Checks and Balances
Another key difference with static analysis defect handling is that they are being reported by a tool and not by a customer, support or QA.  Thus the decision process for prioritization is not handled by an "outside" party to engineering.  Some organizations let the developers decide on defects which is okay as long as developers are properly trained and all have the same minimum standard for what is acceptable.  Many developers without the right expectations and training end up marking bugs incorrectly as false positives or perform unnatural acts to make the "tool shut up".  To mitigate these problems, organizations can set up a different review/prioritization team or have an audit process on the tail end to ensure accuracy and build learning into the organization.

Making Lemonade Out of Lemons
One might think that a "false positive" or "intentional" is a terrible waste of time and needs to go straight to the wastebucket without further ado.  However, these reports do provide information that can be useful to the organization:
  • False positives show when the tool did not correctly report a problem.  This is often a case where tuning the analysis can improve the results.  By configuring the analysis to understand your code better, you can significantly lower false positives and increase the valid bug count for future analyses.  In this case, some false positives should be assigned to a static analysis expert to retune the analysis to improve the results.  Fixing false positives in this way is significantly more efficient than having developers wade through incorrect results.  False positive "fatigue" is a frequent cause for miscategorization as well.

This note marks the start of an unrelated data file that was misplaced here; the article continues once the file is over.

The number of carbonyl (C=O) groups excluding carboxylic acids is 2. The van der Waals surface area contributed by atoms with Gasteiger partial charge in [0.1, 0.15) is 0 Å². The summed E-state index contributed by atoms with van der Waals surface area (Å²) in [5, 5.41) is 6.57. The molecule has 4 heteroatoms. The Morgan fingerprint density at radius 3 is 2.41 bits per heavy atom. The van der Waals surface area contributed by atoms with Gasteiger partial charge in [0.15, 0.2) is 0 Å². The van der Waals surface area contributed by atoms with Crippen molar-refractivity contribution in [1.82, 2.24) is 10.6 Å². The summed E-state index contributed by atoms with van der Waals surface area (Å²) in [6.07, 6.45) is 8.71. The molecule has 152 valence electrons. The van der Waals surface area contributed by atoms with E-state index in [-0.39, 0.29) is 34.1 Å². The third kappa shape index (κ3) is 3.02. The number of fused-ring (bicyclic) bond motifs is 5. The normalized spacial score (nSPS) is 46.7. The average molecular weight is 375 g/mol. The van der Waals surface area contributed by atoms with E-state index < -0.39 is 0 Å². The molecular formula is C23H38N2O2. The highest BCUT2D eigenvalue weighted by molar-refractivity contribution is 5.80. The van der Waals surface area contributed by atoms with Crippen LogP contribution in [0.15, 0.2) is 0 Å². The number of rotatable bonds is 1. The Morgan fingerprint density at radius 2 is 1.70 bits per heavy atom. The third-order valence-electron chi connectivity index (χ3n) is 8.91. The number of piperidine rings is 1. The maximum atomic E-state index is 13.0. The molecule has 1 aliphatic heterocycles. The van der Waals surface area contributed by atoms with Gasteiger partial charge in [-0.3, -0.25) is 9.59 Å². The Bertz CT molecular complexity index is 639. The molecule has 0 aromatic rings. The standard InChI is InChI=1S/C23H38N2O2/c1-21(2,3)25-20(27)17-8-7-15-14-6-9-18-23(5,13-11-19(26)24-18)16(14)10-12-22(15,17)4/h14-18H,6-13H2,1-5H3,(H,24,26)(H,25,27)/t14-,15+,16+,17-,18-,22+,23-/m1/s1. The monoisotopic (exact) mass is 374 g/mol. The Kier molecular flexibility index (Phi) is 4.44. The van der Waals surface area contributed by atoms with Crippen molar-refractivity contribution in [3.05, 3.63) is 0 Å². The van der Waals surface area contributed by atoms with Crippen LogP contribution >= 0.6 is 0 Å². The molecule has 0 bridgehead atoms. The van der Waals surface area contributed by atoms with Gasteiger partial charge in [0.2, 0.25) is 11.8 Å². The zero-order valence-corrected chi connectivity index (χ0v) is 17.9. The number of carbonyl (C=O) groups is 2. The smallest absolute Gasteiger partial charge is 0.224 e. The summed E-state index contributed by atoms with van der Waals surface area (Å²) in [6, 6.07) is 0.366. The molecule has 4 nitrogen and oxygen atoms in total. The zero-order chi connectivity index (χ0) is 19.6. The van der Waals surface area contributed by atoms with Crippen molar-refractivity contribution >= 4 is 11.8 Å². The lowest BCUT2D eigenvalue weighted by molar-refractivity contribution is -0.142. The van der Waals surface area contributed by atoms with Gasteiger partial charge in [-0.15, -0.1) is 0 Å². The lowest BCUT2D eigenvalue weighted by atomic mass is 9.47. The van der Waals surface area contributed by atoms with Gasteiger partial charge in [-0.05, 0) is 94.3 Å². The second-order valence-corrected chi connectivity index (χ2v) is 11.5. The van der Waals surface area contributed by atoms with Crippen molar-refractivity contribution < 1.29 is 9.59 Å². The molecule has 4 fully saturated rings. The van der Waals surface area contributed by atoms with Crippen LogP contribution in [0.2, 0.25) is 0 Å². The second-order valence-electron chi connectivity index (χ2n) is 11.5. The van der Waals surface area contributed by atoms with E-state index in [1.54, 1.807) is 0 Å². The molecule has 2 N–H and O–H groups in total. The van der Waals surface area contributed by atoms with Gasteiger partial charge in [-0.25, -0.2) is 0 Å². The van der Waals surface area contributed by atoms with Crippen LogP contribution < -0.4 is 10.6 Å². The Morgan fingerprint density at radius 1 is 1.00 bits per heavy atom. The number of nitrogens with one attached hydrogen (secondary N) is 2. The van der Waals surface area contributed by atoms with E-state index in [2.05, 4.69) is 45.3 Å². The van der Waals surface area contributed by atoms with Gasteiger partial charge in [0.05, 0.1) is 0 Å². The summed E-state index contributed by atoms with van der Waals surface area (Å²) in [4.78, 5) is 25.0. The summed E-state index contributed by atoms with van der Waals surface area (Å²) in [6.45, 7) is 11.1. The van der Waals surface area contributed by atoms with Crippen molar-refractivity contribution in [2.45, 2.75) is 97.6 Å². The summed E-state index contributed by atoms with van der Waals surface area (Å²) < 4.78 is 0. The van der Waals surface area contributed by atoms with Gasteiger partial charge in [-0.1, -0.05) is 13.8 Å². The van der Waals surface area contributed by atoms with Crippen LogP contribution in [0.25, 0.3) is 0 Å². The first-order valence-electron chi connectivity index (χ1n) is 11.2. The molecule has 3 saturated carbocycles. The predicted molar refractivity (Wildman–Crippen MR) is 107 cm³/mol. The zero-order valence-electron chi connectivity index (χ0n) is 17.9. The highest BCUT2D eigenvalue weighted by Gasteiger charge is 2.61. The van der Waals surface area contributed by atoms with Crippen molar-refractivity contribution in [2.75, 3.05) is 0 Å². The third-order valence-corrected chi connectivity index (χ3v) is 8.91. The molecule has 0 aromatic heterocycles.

• False positives often are a signal of poor coding practices.  If the tool is confused by the code, then it is more likely that the code may be confusing to a new developer inheriting the code.  False positives tend to show around code that could be improved through refactoring.
  • Intentional's are also an interesting area to look.  The most common reason for dismissing a bug report as intentional is that the tool did not have access to an assumption.  Of course, the root of many errors is a changed assumption which causes problems to occur in the future.  Intentional's often signal an opportunity for defensive coding.
Process and Alignment
Static analysis tools often come with their own defect tracking information, which is usually quite useful because they also include a browser which helps developers more quickly debug a report.  And yet, having another database and UI is extra work.

Borrowing as much of the already existing bug workflow is key.  Developers don't want to learn an additional process on top of their already busy day.  Borrow what you can, recognize the differences and institute unobtrusive additional processes to handle them.  Every solution we've instituted follow the same general principles but have varying levels of implementation because everyone's process is different.